The Octagon

The Octagon – January, 2019  

Happy New Year to you and yours!

As we embark on this new year, we look forward to a year filled with infinite possibilities and exciting new ideas for Fintry. It is a busy time for our Board members as we sort through the many applications for permanent Caretakers for this wonderful old house, and are also in the midst of applying for grants for summer students. Having students will definitely take a load off our volunteers who tirelessly travel to Fintry and give Manor House tours throughout the summer. We will also be able to be open more days of the week and for longer hours each day.

We will keep you updated as and when these new changes take place.

This month’s notes from our Curator, Dan Bruce:

Anyone looking through the china-ware in an English household would be almost certain to find at least one example of “Willow Pattern”crockery.   This is a perfect example of “chinoiserie”, the flattering imitation of Chinese decorative motifs that was common over much of Europe from the seventeenth century onwards.   

   The Manor House dining room has a fine specimen of a nineteenth century Staffordshire platter, decorated with the “authorised version” of this famous design.  It is thought that the pattern was invented and first used by Thomas Minton, working for Thomas Turner at Caughley, (pronounced ‘ calflee’) in 1780. The pattern was done in blue on a white background, this being in itself a copy of Chinese porcelain colour choice.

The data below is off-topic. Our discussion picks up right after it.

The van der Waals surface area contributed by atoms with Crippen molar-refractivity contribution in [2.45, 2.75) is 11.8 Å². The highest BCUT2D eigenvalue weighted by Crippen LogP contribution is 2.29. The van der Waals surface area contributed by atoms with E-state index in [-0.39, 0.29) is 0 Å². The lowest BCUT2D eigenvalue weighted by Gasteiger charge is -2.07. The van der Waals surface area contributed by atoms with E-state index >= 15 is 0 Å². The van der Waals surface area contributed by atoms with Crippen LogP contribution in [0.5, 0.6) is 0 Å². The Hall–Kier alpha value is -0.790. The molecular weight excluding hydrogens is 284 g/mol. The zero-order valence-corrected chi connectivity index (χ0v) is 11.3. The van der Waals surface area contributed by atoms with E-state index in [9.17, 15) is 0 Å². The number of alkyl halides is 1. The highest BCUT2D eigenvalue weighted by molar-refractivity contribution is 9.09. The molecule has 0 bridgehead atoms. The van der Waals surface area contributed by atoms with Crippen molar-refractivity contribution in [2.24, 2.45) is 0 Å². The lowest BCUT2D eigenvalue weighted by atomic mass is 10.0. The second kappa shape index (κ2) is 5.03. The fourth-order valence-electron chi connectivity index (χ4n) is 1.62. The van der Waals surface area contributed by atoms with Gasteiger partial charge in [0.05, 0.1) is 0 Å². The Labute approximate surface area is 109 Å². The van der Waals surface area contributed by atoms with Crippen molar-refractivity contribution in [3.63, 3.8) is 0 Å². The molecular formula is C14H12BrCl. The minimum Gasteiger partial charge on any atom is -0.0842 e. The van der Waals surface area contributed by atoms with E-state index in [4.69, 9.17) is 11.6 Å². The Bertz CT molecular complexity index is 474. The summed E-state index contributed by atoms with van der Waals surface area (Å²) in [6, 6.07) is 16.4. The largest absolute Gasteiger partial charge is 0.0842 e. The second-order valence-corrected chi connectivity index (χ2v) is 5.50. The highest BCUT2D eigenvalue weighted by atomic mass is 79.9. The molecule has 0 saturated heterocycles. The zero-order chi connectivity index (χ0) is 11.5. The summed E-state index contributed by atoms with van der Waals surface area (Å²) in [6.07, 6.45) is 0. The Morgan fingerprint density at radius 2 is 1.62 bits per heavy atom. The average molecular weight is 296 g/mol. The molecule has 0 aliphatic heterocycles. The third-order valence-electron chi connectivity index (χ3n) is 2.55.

The design uses a combination of Chinese motifs that were taken from original pieces brought from China, and which were prized collectors’ items in the West.  Over the years it has been copied by a huge number of manufacturers, and not necessarily limited to ceramic items. ( I have seen Willow Pattern Kleenex boxes).  The essential details remain the same, namely the bridge with three figures crossing, the pair of birds, the temple building with its fenced garden, and of course, the willow tree itself.    Variations exist not only in content, but in colours as well. The collection at Fintry has a number of examples of the original version, and also a few of the “look-alikes”.

 There are many publications devoted to this subject, not all of which are in agreement, but it is safe to say that “Willow Pattern” is the most popular design ever created to decorate household crockery.

So far we really don’t have much to complain about this winter……the snow shovel has hardly seen any use at all.  Now if we can just get through January, we’ll be almost home free and can start browsing through those seed catalogues in anticipation of Spring!

Good health and every happiness to you all.

Kathy Drew, President,

Friends of Fintry Provincial Park.

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